Thursday, 8 March 2018

Hello Dolly, it's International Women's Day

It's International Women's Day today, a day that takes on more significance this year as women across the world press for change.

The history of this named day is interesting if you want to find out more. But I've taken to the blog today not to talk about the women who inspired me (my mother, my teacher-aunts, my big sisters and Anne Boleyn. Anne Boleyn? Yes, I always did back the underdog) but to talk about the companions of my childhood in the 1960s.


I still have two of mine - Holly and Milly. The latter was named after the My Boy Lollipop singer.  I hadn't taken on board that, unlike me, she was black. She was just my doll.

I had another doll called Abigail who came from a toy shop in Ilminster (as did Randy, my teddy bear named after the cowhand in The Virginian). But Abigail was not made from as stern a stuff as Holly and Milly. She finally went to doll heaven when I was in my twenties.

(As a Somerset girl, I used to pronounce the word 'doll' as 'dawl'. But that's another story.)

My most favourite toy was a troll I called Pilly. Recently, my sister tried to replicate Pilly by giving me this pink-haired interloper.

I had a Sindy, her sister, Patch, and a second-hand Tressy ('Her Hair Grows') She had a hole in the top of her head from which her hair came out when you wound a circle in her back.

Dolls to me were a means to an end. They were all just characters in my made-up stories. Teddies, trolls, dolls, Britain's toy farm animals, they all had a role to play. 

I read yesterday that Mattel are bringing out fifteen new Barbie dolls based on inspiring women. The first three dolls are Mexican artist Frieda Kahlo,  aviator Amelia Earhart and Nasa mathematician Katherine Johnson, who was depicted in the 2017 film Hidden Figures.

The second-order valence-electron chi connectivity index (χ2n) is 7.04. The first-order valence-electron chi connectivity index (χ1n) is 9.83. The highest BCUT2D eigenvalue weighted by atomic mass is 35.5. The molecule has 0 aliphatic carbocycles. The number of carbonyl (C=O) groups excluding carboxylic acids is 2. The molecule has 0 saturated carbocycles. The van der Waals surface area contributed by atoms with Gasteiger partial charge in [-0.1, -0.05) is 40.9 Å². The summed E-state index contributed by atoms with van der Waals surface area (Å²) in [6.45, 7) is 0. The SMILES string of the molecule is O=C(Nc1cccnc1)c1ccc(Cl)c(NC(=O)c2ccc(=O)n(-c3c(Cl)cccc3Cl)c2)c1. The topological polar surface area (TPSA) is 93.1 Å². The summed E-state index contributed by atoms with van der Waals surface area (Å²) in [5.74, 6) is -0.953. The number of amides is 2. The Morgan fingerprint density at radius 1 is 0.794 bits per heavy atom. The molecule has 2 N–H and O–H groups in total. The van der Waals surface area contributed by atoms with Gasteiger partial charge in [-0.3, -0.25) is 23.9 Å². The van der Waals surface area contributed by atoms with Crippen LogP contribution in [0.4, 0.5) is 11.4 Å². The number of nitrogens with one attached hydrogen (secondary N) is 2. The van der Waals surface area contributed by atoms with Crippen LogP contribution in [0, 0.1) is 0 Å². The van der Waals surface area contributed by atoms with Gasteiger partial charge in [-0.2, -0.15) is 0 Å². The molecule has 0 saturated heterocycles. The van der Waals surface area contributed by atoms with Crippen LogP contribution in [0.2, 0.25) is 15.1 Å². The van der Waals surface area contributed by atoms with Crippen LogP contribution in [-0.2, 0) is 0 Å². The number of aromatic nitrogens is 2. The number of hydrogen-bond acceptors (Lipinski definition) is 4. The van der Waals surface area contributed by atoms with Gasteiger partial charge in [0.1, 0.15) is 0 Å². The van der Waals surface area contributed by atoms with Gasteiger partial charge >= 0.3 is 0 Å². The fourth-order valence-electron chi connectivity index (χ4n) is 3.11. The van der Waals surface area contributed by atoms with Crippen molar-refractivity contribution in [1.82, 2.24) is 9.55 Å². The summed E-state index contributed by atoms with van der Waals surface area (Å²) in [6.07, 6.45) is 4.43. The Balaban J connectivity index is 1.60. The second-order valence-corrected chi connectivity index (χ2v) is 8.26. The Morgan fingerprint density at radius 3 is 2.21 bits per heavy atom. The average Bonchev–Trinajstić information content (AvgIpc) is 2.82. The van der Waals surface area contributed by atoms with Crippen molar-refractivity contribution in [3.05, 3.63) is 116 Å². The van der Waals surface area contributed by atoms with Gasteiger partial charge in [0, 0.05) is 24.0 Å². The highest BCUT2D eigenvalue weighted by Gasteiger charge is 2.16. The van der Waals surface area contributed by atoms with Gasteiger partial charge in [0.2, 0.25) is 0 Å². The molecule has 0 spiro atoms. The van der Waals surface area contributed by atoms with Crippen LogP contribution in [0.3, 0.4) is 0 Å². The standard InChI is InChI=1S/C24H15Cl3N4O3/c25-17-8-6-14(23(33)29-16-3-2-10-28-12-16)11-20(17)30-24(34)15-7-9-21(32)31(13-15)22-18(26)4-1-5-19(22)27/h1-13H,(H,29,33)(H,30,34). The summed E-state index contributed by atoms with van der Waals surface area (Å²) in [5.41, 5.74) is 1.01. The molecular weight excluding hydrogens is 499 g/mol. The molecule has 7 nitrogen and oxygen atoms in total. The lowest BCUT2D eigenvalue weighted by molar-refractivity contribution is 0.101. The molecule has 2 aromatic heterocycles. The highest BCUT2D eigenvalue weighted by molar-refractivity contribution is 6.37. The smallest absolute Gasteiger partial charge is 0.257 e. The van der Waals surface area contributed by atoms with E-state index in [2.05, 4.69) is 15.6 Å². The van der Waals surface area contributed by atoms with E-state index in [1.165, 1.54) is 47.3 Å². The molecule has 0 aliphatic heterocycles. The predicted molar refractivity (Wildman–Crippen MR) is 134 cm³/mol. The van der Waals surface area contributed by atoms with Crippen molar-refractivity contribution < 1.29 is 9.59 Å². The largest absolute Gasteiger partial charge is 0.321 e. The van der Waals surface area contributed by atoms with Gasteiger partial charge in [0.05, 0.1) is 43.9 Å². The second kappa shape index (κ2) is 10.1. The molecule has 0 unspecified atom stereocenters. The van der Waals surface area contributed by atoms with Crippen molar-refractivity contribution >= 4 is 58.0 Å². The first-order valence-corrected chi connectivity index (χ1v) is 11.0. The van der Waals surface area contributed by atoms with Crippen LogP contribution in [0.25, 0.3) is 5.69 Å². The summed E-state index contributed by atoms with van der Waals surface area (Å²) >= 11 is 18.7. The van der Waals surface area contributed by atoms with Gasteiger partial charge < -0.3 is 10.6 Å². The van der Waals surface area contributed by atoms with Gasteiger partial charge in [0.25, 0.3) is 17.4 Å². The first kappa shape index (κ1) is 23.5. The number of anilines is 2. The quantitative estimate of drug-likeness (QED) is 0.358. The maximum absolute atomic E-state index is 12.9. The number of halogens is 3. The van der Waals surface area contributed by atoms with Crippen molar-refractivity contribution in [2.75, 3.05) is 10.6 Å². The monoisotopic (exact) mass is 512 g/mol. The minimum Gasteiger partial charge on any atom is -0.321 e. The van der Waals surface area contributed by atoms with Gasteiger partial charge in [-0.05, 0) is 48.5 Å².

One of them is styled on UK boxer Nicola Adams, who is delighted. Her hero when she was growing up was Muhammad Ali.

'Barbie hopes to encourage girls to pursue their dreams,' Mattel said. 

The company didn't mention that you need a tiny waist, extraordinary long legs, identikit long and straight tresses, a perfect nose and Disney-style eyes to exceed in life as a woman (well, it works for Barbie) but the new range is to be commended, even if it's just a publicity stunt.

At my tiny, rural primary school, my teacher's motto was always: 'There's no such word as can't.'

I've never forgotten that.  Actually, she was pretty inspiring herself. She used to cycle twenty miles a day to work and back, straddling her saddle in a tweed skirt. She never missed a day, whatever the weather.

When a child plays with a doll, teddy bear or farm animal, it's all about imagination. And dreams. 

Meanwhile, I look forward to seeing the inspirational trolls range. Although perhaps Justin Timberlake has, like, been there, done that

So maybe gonks. Whatever happened to them?

That's about it.

Love Maddie x
PS My back is on the mend! Thank you for all your kind messages. But no dog walks for me for the last week.

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